The long-delayed passage of health-care reform may indeed be a historic moment for the United States, but it also marks something else the moment when President Barack Obama has been freed, finally, to pursue a more innovative foreign policy, including a more aggressive approach to Middle East peace.
The first rays of sun for that new day came even earlier, on Christmas Eve when Senate Majority Leader Harry Reid mustered the 60 Senate votes needed to push through a health bill and unexpectedly on Jan. 19 when Republican Scott Brown won a special election for Ted Kennedy's Senate seat in Massachusetts, thus terminating the Democrats "filibuster-proof" majority.
Though Brown's victory was a hard political blow to the Democrats, it forced the Democrats to give up on the notion of holding their entire Senate caucus in line to approve a House-Senate compromise on health care. To salvage the reform bill Obama's top legislative priority the Democrats had no choice but to shift to the majority-rule concept of reconciliation.
That, in turn, reduced the political leverage of conservative Democrats and neoconservative Independent Joe Lieberman, who may be Israel's staunchest defender in the U.S. Congress. In other words, Lieberman no longer possessed the power to singlehandedly scuttle health-care reform.
That did not mean Prime Minister Benjamin Netanyahu's Likud government had lost its impressive clout in Washington. He still has many defenders inside Congress and the White House, not to mention the powerful lobbyists from the American-Israel Public Affairs Committee and the neocon pundits who remain dominant at major U.S. news outlets, such as the Washington Post.
But Lieberman and other neocons could no longer treat Obama's health-care initiative as a kind of hostage in danger of being sacrificed if the President took too hard a line against Likud's intransigence on peace talks.
Netanyahu got a taste of Obama's new freedom this month when his government announced 1,600 new Jewish housing units in East Jerusalem during Vice President Joe Biden's visit.
The announcement drew an immediate rebuke from Biden and a half-hearted apology from Netanyahu (on the timing but not the substance). But what happened next was perhaps most surprising. Instead of thanking Netanyahu for his partial apology, the Obama administration escalated the confrontation.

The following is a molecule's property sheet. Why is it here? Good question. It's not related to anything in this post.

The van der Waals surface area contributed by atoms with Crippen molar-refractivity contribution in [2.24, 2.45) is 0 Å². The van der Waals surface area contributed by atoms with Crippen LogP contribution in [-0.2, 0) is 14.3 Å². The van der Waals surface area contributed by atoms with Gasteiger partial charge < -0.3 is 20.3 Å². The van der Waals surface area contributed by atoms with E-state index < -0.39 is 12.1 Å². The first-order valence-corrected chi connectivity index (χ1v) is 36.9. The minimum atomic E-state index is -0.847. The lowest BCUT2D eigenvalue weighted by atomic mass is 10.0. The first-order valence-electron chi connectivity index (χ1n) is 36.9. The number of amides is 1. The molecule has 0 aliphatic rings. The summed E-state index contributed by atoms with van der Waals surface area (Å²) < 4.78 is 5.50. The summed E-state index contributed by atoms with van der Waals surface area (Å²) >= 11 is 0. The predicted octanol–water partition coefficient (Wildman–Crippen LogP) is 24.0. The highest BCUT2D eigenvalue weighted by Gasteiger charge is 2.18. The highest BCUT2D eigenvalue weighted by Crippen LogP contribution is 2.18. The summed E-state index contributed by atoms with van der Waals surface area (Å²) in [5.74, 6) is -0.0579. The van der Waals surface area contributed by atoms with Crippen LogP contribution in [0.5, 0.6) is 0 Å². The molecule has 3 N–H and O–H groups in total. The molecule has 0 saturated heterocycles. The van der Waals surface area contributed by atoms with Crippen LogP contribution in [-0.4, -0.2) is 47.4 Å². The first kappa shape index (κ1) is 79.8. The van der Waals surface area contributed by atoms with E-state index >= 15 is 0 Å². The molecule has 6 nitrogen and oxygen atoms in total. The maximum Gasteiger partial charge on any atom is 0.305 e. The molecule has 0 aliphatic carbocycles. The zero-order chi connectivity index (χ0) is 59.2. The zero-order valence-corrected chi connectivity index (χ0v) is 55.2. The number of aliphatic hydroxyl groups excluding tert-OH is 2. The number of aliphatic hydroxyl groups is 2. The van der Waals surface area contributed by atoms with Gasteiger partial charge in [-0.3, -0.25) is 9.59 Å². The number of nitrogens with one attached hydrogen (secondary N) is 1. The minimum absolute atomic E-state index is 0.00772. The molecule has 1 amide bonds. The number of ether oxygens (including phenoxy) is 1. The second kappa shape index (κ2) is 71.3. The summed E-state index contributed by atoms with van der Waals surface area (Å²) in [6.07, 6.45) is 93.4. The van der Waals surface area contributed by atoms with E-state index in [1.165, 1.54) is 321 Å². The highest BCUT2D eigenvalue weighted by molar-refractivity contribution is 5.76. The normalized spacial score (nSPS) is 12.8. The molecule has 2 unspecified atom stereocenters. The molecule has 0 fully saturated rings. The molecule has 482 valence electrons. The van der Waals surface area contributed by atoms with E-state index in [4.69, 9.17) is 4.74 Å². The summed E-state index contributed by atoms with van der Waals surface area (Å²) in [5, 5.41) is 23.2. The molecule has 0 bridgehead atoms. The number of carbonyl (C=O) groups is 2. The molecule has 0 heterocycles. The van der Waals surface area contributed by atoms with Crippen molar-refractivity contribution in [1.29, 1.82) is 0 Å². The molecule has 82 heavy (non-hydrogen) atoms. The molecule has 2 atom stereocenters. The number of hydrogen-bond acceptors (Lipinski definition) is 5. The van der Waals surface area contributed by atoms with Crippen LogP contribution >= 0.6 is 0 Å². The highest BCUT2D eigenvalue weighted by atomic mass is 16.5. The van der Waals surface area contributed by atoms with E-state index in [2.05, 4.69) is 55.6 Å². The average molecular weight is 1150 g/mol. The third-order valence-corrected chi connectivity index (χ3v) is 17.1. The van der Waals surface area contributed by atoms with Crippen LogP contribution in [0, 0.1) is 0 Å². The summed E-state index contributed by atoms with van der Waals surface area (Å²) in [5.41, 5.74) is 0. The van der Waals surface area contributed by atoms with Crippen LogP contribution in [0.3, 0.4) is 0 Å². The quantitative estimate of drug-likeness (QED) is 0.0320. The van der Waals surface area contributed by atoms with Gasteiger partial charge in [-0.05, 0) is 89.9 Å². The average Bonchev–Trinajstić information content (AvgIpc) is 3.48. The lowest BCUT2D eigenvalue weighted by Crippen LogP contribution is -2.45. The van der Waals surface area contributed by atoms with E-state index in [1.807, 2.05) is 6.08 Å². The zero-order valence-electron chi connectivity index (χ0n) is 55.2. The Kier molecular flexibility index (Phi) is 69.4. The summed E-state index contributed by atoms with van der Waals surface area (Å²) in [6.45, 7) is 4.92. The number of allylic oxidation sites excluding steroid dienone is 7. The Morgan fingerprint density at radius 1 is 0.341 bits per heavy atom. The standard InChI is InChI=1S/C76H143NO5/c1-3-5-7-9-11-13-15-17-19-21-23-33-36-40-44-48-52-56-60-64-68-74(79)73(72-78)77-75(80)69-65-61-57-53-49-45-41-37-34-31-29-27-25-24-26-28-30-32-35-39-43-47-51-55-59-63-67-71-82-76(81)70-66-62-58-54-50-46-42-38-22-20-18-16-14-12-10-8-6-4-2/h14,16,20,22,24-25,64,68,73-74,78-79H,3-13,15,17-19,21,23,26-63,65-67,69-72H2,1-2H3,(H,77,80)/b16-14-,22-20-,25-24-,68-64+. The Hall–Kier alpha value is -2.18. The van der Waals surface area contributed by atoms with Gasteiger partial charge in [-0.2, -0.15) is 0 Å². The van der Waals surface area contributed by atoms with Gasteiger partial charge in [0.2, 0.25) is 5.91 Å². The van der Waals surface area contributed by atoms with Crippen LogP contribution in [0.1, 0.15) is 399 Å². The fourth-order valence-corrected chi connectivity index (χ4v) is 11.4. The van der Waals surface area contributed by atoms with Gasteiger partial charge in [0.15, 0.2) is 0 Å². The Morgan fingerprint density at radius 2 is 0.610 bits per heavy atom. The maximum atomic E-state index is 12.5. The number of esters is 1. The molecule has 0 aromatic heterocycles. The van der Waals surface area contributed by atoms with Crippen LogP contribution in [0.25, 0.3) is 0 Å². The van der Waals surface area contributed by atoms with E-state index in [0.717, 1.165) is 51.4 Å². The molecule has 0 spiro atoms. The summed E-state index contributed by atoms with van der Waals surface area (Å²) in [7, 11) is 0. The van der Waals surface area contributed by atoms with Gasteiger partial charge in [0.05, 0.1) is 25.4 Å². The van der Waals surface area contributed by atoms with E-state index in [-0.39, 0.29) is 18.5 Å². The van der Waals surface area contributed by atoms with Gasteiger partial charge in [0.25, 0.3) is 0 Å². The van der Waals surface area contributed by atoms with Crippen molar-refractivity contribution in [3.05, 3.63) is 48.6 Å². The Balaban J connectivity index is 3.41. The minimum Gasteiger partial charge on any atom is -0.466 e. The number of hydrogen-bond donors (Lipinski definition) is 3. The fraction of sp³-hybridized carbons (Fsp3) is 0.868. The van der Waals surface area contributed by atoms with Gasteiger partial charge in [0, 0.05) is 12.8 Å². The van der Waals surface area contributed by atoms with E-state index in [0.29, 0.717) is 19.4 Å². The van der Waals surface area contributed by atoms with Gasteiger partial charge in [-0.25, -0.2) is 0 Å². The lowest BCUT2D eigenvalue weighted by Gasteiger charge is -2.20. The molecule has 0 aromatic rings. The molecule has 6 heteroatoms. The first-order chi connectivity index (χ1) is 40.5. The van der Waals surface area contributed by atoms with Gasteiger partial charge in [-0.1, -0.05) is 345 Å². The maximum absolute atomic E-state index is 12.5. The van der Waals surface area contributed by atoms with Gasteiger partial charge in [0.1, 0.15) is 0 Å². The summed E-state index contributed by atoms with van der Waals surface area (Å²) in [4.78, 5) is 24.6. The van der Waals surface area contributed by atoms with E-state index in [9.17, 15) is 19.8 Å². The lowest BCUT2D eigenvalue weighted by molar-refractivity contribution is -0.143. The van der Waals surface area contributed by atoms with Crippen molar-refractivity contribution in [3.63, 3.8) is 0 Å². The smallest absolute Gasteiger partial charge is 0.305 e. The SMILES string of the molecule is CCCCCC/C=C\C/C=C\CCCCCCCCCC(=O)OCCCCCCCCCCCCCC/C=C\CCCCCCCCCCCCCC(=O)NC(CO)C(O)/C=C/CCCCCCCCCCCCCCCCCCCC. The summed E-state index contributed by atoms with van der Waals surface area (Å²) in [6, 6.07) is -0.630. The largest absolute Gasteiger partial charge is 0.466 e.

On Obama's personal orders, Secretary of State Hillary Clinton toughened the U.S. phrasing, personally upbraiding Netanyahu over the phone. Soon, U.S. officials were going on background to describe a "crisis" in U.S.-Israeli relations. Netanyahu and his American neocon supporters were stunned.
On March 16, the Washington Post's lead editorial spoke for the neocon community by decrying Obama's reaction.
"It has been a little startling and a little puzzling to see Mr. Obama deliberately plunge into another public brawl with the Jewish state," the Post editorialists wrote. "The dispute's dramatic escalation " seems to have come at the direct impetus of Mr. Obama.
"Officials said he outlined points for Secretary of State Hillary Rodham Clinton to make in a searing, 45-minute phone call to Netanyahu. " Senior Obama adviser David Axelrod heaped on more vitriol, saying in a television appearance that the settlement announcement had been an "affront' and an "insult' that had "undermined this very fragile effort to bring peace to that region.'"
The Post's "blame-America-first" editorial, which was echoed by other neocons, appeared intended to shock Obama back to his senses. With the tough pushback, Obama perhaps was expected to make a hasty retreat.
Whether that assessment of Obama as a spineless politician who can be easily pushed around is correct or not remains to be seen. In many circles, that view of him became conventional wisdom during his first year in office as he struggled with passing health-care reform and shied away from a direct confrontation with Netanyahu over Israel's settlement expansion.
In recent months, however, Obama and some of his team grew increasingly frustrated with what they perceived as the obstructionism of Netanyahu's government and the growing extremism of his Shas coalition partners. Shas officials have begun advocating an apartheid-style society that not only separates Jews from Arabs, but also would keep secular Jews out of ultra-Orthodox areas.
This growing power of Israel's extremist "settler" political bloc suggested that chances for a reasonable peace accord were receding, not improving. There were also prospects for a wider regional war if Netanyahu tried to mouse-trap the United States into a military confrontation with Iran by launching a first strike against Iran's nuclear facilities.
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